- Researchers say regular use of laxatives may increase a person’s risk of dementia by more than 50%.
- They add the potential increased risk is even higher when osmotic laxatives are used.
- Experts say there are a number of natural methods for a person to relieve constipation.
Researchers looked at the medical data of more than 500,000 people in the UK Biobank database with an average follow-up of 10 years. The participants had an average age of 57 and none had dementia at the start of the study.
Of the participants, 18,235 people reported regular use of over-the-counter laxatives. The scientists defined regular use as using laxatives most days of the week in the month before the study.
The findings included:
- 218 participants (1.3%) who regularly used laxatives developed dementia.
- 1,969 participants (0.4%) who did not regularly use laxatives developed dementia.
- The risk of developing dementia increased with the use of two or more types of laxatives.
- The use of osmotic laxatives resulted in an even higher risk.
After adjusting for age, sex, education, other illnesses, medication use, and family history, the scientists found that frequent laxatives increased the risk of developing all-cause dementia by 51%.
The researchers found that the type and amount of variation of laxative use influenced the risk:
- People who used one kind of laxative had a 28% increase in risk.
- People who used two or more types of laxatives had a 90% increase in risk.
The most significant increase in risk occurred in people who used
“Osmotic laxatives, such as PEG 3350 (Miralax), attract water and draw it into the stool, gently resulting in softer stools and more frequent bowel movements,” explained Elena Ivanina, DO, MPH the director of neuro-integrative gastroenterology at Lenox Hill Hospital in New York.
“Stimulant laxatives such as senna are harsher laxatives that irritate your gut, stimulating the muscles to move contents forward,” she told Healthline. “They often cause cramping as a side effect. Osmotic laxatives are usually the first-line laxative and are gentle with minimal side effects but could take two or three days to work. On the other hand, stimulant laxatives are much more effective and fast acting, often taking 6 to 12 hours to work but have more significant side effects. Neither should be used chronically without the guidance of a gastroenterologist.”
Constipation and laxative use is common among middle-aged and older adults, pointed out Feng Sha, Ph.D., a study author from the Shenzhen Institute of Advanced Technology at the Chinese Academy of Sciences in Guangdong, China.
“However, regular laxative use may change the gut microbiome, possibly affecting nerve signaling from the gut to the brain or increasing the production of intestinal toxins that may affect the brain,” he said.
The scientists note that laxative use is a modifiable risk factor.
“It’s never a good idea to use laxatives on a regular, long-term basis,” said Anne Danahy, MS, RDN, a dietician and owner of the food and nutrition blog Craving Something Healthy.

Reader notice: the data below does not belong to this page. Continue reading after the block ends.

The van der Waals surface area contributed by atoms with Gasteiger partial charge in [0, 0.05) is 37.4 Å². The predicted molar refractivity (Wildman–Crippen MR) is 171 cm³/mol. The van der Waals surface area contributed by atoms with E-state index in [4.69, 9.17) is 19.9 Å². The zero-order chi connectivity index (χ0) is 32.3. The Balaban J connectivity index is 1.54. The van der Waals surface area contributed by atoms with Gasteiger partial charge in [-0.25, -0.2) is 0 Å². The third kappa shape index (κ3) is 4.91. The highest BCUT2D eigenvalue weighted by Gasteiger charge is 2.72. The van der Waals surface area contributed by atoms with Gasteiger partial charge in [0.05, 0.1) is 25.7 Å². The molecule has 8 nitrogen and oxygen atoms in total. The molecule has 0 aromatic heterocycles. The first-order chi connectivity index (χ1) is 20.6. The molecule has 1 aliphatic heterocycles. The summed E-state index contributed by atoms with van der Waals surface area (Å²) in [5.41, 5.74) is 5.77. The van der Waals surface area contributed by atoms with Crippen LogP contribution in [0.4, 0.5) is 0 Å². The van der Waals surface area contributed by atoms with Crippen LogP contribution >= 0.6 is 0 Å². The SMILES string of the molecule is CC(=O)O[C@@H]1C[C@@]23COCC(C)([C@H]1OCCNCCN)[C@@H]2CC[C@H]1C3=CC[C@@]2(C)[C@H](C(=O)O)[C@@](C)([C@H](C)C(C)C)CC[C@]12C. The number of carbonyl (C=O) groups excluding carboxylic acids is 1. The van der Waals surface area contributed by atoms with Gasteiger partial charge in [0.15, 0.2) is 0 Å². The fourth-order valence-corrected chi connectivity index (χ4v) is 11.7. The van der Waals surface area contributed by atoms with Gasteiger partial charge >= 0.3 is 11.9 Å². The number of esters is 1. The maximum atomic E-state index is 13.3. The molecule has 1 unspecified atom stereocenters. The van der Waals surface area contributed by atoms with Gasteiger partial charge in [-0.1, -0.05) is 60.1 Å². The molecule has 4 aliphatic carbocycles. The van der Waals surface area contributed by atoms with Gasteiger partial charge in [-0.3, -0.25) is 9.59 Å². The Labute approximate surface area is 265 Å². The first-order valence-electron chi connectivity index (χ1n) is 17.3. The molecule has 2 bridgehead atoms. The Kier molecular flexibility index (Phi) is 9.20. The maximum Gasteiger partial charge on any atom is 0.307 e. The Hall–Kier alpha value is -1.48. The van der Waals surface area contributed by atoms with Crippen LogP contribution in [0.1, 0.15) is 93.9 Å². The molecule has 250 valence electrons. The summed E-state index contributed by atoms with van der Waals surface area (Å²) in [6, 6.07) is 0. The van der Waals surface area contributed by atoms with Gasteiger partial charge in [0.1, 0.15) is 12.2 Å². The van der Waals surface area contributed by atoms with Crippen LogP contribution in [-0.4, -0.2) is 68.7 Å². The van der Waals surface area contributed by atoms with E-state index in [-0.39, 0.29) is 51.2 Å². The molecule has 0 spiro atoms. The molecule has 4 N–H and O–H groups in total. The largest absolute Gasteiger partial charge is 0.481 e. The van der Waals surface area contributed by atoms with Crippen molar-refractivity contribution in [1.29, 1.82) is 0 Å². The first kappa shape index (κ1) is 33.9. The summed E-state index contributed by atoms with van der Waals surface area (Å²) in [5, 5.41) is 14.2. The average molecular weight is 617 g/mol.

“They can worsen constipation problems and you can become dependent on them. Long-term laxative use can also damage your large intestine,” she told Healthline.
“Constipation can be an uncomfortable issue, but there are natural ways to help,” said Dr. Mahmud Kara, an internist with Kara MD.
“Dietary fiber is one way to help with new onset constipation or constipation that has only been occurring for a few days and is not the result of narcotic pain medication use,” Kara told Healthline.
The different types of fiber include:
• Soluble fiber absorbs water and creates a gel-like substance that helps create smoother stools. In contrast, insoluble fiber “bulks” food and waste together to keep them moving through the digestive tract. You can find this type of fiber in foods like oats, peas, citrus fruits, leafy green vegetables, and beans.
• When it comes to constipation, cellulose (a type of insoluble fiber) is often considered “nature’s laxative.” It is found naturally in nuts, whole grains, wheat bran, seeds, and brown rice.
Danahy provides a step-by-step approach to treating constipation:
- Gradually increase fiber to about 30 grams daily by eating more fruits, vegetables, legumes, nuts, seeds, and whole grains. Oatmeal, barley, and kiwis are some of my favorite foods for constipation. They act like natural stool softeners. Check the nutrition facts label on bread and cereals because fiber content can vary widely. Choose those with at least 4-5 grams of fiber per serving. Note: if your diet is low in these foods, add them slowly to avoid gas, bloating, or other digestive side effects.
- Increase your fluids throughout the day. Aim for at least 64 ounces of liquid, ideally from water, unsweetened seltzer, or herbal tea. Many people find a cup of warm water with lemon, tea, or coffee (regular or decaf) has a mild laxative effect in the morning. Staying hydrated is even more critical when increasing fiber because the fluid helps soften your stool and move it through your gut.
- Ask your healthcare provider about using an over-the-counter stool softener. This is often a safer alternative to laxatives — but Danahy recommends trying fiber and fluid first. Probiotics may also help promote regular bowel movements. These also support the gut microbiome and the gut-brain axis. Ask your healthcare provider for brands designed to help with constipation.
- Finally, if you have chronic constipation, looking for the root cause is essential. It may be related to certain medications you’re taking or to a functional bowel disorder such as irritable bowel syndrome. Ask for a referral to a gastroenterologist who can help you address the root of the problem.